Assuming that you're working in a US environment (the zip code being in US format) and that your application specifications don't call out whether or not a zip 5+4 should be accepted:
I'd report this as a bug if:
Your specifications/user stories call for any or all valid US zip codes to be accepted (this is an implicit requirement to accept ...
I would split your question into two parts:
What needs to be tested?
You have already covered some critical scenarios. Besides these following should also be covered-:
-Ensure that all expected data is loaded into target table.
-Compare record counts between source and target.
-Check for any rejected records
-Null, non-unique or out of range ...
Data Validation is a very important part of any testing strategy for an application that is dependent on data. There are two things you should do:
Validate data in your test environment
You will have to have a way to generate real world scenarios for your application, hopefully your functional testing will already have this covered.
Based on the known ...
How complicated is the ETL logic? Are you bringing over every record? Do you transform the data? I would create targeted test data to test the logic itself.
Once you know what you know exactly which kind of data is brought over and exactly how the data is transformed you can absolutely automate it. Start with an empty database, insert to source for your ...
I think you have several directions you can potentially take here, based on the information you've given, but all of them require a degree of modification to standard unit testing structures.
Some unit test frameworks allow you to identify a data source and will run a given test once per record. If these read each record one at a time, this will work for ...
It is definitely a bug, unless your requirements mention that ZIP extension should be ignored. So talk to your customer how to handle it. One possibility is to silently strip the extension if you don't need it.
As there are to many characters to test them all. You need to think about how many cases you need to safe-guard.
I think only two cases are needed to document the behavior
one with special characters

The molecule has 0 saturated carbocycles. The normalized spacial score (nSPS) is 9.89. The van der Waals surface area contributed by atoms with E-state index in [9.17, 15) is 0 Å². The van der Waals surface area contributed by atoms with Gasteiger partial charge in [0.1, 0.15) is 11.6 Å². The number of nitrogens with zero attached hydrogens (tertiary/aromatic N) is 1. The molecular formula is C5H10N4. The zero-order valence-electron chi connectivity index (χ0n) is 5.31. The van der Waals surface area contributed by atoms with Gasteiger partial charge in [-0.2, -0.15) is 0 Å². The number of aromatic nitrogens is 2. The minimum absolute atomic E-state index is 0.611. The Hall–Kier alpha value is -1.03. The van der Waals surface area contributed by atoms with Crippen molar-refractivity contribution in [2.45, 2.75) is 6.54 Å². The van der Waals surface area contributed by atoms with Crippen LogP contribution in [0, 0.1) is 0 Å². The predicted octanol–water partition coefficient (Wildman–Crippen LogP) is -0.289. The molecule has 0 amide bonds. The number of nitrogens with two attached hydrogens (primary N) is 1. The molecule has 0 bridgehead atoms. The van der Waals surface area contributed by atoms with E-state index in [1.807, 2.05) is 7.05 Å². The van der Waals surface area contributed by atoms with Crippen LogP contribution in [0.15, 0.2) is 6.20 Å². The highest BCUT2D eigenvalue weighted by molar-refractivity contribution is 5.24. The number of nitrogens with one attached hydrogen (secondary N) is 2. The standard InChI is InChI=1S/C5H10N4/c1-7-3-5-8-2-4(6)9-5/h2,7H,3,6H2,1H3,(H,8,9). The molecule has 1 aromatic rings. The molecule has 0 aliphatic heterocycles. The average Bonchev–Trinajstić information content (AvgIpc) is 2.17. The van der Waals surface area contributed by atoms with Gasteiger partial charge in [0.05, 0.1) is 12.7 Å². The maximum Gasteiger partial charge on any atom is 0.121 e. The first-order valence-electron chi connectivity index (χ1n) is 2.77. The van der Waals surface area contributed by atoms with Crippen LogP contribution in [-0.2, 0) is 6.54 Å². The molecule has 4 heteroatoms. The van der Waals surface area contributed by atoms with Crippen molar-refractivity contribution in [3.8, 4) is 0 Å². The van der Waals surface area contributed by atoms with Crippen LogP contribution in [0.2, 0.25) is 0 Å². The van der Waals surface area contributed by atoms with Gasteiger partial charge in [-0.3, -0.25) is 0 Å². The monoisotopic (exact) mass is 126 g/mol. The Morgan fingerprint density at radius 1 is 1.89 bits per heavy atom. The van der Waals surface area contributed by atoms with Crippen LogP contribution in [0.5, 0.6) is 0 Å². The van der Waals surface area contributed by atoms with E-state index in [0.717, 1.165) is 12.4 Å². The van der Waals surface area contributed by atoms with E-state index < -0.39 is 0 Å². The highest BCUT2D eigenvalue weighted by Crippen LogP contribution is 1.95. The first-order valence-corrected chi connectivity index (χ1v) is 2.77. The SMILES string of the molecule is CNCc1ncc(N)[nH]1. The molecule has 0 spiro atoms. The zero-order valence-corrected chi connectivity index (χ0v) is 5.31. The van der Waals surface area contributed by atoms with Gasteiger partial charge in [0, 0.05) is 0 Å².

one without special characters
I would try a couple different characters and combinations when doing exploratory testing sessions, but not create test-...
For example, we have the following table:
mysql> describe city;
| Field | Type | Null | Key | Default | Extra |
| ID | int(11) | NO | PRI | NULL | auto_increment |
| Name | char(35) ...
The Big List of Naughty Strings is another good one - it's not just diacritics, but a whole lot of different unicode strings and a bunch of other strings that are known to cause problems in different applications.
(I am not affiliated - I just use it a lot)
CSVDiff may help you.
csvdiff --style=summary id a.csv b.csv
1 rows removed (20.0%)
1 rows added (20.0%)
2 rows changed (40.0%)
And you can save the results in a file. Pretty printing is easy; ...
This will depend on a number of factors, including: time/budget, data quality policy of your organization, data quality of the source dataset, complexity of each layer, etc.
A general guideline is, as with any testing, to ask yourself "what could go wrong here?" at each step.
For example, you could do data integrity at 1 and 2. But if you had a low budget ...
Liquibase is a tool that offers this kind of functionality among others, assuming you can establish jdbc connections to your databases.
There is a diff command that takes the connection parameters of 2 databases, and it reports their differences.
In order to report data changes you will need to use the --diffTypes=data option.
The best way to ensure the completeness and correctness of data is by testing it in SQL.
Can you try creating a database on your machine and use import\export wizard in SQL server and import the source and target file in two tables? I think then you will be able to validate the data transformation and ETL logic
I am also curious to know if there is any ...
@Agree to Yu. I will use following approach:
We have text
If its with special characters we can verify :
When above case 1 failed - Means your string doesn't contains special characters
Note - You need to verify all special characters in loop if more in numbers
I have found another solution by using Burp proxy tool that helped me to bypass JS validation on a client, intercept the request that has been sent to the server, alter it and forward back to server.
That way I was able to test exactly what I needed.
We typically call this type of testing (or technique) equivalence class or equivalence class partitioning. In a nutshell equivalence class partitioning means certain groups of input or stored data are treated the same by the program.
We can break these equivalent values into groups and select a few from each group to test with. Each test is ...
Why don't you try using regular expression.
Sample regular expression can be:
One regular expression should identify all combinations.
P.S: Regular expression given about is not really accurate. But as per answer to your question. Regular expression is batter way to handle this.
XML Schema Assertion uses javax.xml.parsers.DocumentBuilder.parse() method which stops parsing XML file after the first error.
You can work it around by implementing your own ErrorHandler in i.e. Beanshell Assertion
Add Beanshell Assertion instead of the XML Schema Assertion
Put the following code into the Beanshell Assertion "Script" area: